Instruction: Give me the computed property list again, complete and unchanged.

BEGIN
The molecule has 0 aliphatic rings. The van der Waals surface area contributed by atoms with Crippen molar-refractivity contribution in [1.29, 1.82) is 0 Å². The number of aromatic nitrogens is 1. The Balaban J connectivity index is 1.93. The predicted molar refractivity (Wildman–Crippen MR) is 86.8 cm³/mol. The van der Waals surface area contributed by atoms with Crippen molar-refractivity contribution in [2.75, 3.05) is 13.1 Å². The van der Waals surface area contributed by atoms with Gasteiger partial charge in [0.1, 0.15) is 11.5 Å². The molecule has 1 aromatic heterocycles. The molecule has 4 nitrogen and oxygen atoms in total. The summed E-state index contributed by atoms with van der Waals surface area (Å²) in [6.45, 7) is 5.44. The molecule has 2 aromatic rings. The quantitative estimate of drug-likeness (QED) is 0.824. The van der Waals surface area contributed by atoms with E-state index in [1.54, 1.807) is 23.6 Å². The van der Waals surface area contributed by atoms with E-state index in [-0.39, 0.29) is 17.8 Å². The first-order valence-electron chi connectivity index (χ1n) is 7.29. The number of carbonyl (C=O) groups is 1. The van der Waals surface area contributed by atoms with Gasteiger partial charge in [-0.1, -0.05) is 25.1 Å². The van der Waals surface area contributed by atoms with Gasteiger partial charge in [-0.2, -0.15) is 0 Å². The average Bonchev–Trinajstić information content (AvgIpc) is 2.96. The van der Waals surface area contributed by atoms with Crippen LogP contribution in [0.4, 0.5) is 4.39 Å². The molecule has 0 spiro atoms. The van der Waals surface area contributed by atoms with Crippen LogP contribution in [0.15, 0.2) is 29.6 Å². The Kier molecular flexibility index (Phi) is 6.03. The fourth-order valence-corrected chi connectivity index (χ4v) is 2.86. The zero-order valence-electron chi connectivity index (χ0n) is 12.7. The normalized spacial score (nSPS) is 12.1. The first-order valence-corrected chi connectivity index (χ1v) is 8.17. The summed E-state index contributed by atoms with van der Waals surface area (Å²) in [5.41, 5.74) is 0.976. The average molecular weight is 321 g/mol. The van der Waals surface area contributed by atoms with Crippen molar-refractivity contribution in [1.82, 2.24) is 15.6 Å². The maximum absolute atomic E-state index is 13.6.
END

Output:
The molecule has 0 aliphatic rings. The van der Waals surface area contributed by atoms with Crippen molar-refractivity contribution in [1.29, 1.82) is 0 Å². The number of aromatic nitrogens is 1. The Balaban J connectivity index is 1.93. The predicted molar refractivity (Wildman–Crippen MR) is 86.8 cm³/mol. The van der Waals surface area contributed by atoms with Crippen molar-refractivity contribution in [2.75, 3.05) is 13.1 Å². The van der Waals surface area contributed by atoms with Gasteiger partial charge in [0.1, 0.15) is 11.5 Å². The molecule has 1 aromatic heterocycles. The molecule has 4 nitrogen and oxygen atoms in total. The summed E-state index contributed by atoms with van der Waals surface area (Å²) in [6.45, 7) is 5.44. The molecule has 2 aromatic rings. The quantitative estimate of drug-likeness (QED) is 0.824. The van der Waals surface area contributed by atoms with E-state index in [1.54, 1.807) is 23.6 Å². The van der Waals surface area contributed by atoms with E-state index in [-0.39, 0.29) is 17.8 Å². The first-order valence-electron chi connectivity index (χ1n) is 7.29. The number of carbonyl (C=O) groups is 1. The van der Waals surface area contributed by atoms with Gasteiger partial charge in [-0.1, -0.05) is 25.1 Å². The van der Waals surface area contributed by atoms with Gasteiger partial charge in [-0.2, -0.15) is 0 Å². The average Bonchev–Trinajstić information content (AvgIpc) is 2.96. The van der Waals surface area contributed by atoms with Crippen LogP contribution in [0.4, 0.5) is 4.39 Å². The molecule has 0 spiro atoms. The van der Waals surface area contributed by atoms with Crippen LogP contribution in [0.15, 0.2) is 29.6 Å². The Kier molecular flexibility index (Phi) is 6.03. The fourth-order valence-corrected chi connectivity index (χ4v) is 2.86. The zero-order valence-electron chi connectivity index (χ0n) is 12.7. The normalized spacial score (nSPS) is 12.1. The first-order valence-corrected chi connectivity index (χ1v) is 8.17. The summed E-state index contributed by atoms with van der Waals surface area (Å²) in [5.41, 5.74) is 0.976. The average molecular weight is 321 g/mol. The van der Waals surface area contributed by atoms with Crippen molar-refractivity contribution in [1.82, 2.24) is 15.6 Å². The maximum absolute atomic E-state index is 13.6.